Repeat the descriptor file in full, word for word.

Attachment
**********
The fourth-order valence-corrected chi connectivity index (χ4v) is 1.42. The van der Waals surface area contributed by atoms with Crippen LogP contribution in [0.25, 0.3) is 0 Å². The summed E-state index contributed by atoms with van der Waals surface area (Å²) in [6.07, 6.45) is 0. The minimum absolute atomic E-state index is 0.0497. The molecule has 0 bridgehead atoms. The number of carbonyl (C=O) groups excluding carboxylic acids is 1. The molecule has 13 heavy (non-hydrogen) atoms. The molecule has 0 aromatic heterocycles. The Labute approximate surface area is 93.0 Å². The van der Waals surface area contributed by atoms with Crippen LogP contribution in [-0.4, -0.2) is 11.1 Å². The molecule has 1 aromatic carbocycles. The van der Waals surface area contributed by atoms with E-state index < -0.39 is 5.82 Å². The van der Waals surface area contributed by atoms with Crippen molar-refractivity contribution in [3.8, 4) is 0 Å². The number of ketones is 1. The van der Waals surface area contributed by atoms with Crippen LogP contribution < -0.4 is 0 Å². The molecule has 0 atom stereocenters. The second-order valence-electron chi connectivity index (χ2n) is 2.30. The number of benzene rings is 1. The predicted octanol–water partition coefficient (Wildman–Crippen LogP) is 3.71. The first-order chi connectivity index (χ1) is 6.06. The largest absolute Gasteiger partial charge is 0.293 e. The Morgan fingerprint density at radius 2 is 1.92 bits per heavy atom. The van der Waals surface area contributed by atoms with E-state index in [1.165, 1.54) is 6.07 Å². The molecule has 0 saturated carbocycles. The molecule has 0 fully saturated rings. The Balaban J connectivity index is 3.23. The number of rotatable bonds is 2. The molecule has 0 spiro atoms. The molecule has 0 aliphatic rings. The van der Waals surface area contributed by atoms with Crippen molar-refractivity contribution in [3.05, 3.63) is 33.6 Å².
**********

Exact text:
The fourth-order valence-corrected chi connectivity index (χ4v) is 1.42. The van der Waals surface area contributed by atoms with Crippen LogP contribution in [0.25, 0.3) is 0 Å². The summed E-state index contributed by atoms with van der Waals surface area (Å²) in [6.07, 6.45) is 0. The minimum absolute atomic E-state index is 0.0497. The molecule has 0 bridgehead atoms. The number of carbonyl (C=O) groups excluding carboxylic acids is 1. The molecule has 13 heavy (non-hydrogen) atoms. The molecule has 0 aromatic heterocycles. The Labute approximate surface area is 93.0 Å². The van der Waals surface area contributed by atoms with Crippen LogP contribution in [-0.4, -0.2) is 11.1 Å². The molecule has 1 aromatic carbocycles. The van der Waals surface area contributed by atoms with E-state index < -0.39 is 5.82 Å². The van der Waals surface area contributed by atoms with Crippen molar-refractivity contribution in [3.8, 4) is 0 Å². The number of ketones is 1. The van der Waals surface area contributed by atoms with Crippen LogP contribution < -0.4 is 0 Å². The molecule has 0 atom stereocenters. The second-order valence-electron chi connectivity index (χ2n) is 2.30. The number of benzene rings is 1. The predicted octanol–water partition coefficient (Wildman–Crippen LogP) is 3.71. The first-order chi connectivity index (χ1) is 6.06. The largest absolute Gasteiger partial charge is 0.293 e. The Morgan fingerprint density at radius 2 is 1.92 bits per heavy atom. The van der Waals surface area contributed by atoms with E-state index in [1.165, 1.54) is 6.07 Å². The molecule has 0 saturated carbocycles. The molecule has 0 fully saturated rings. The Balaban J connectivity index is 3.23. The number of rotatable bonds is 2. The molecule has 0 spiro atoms. The molecule has 0 aliphatic rings. The van der Waals surface area contributed by atoms with Crippen molar-refractivity contribution in [3.05, 3.63) is 33.6 Å².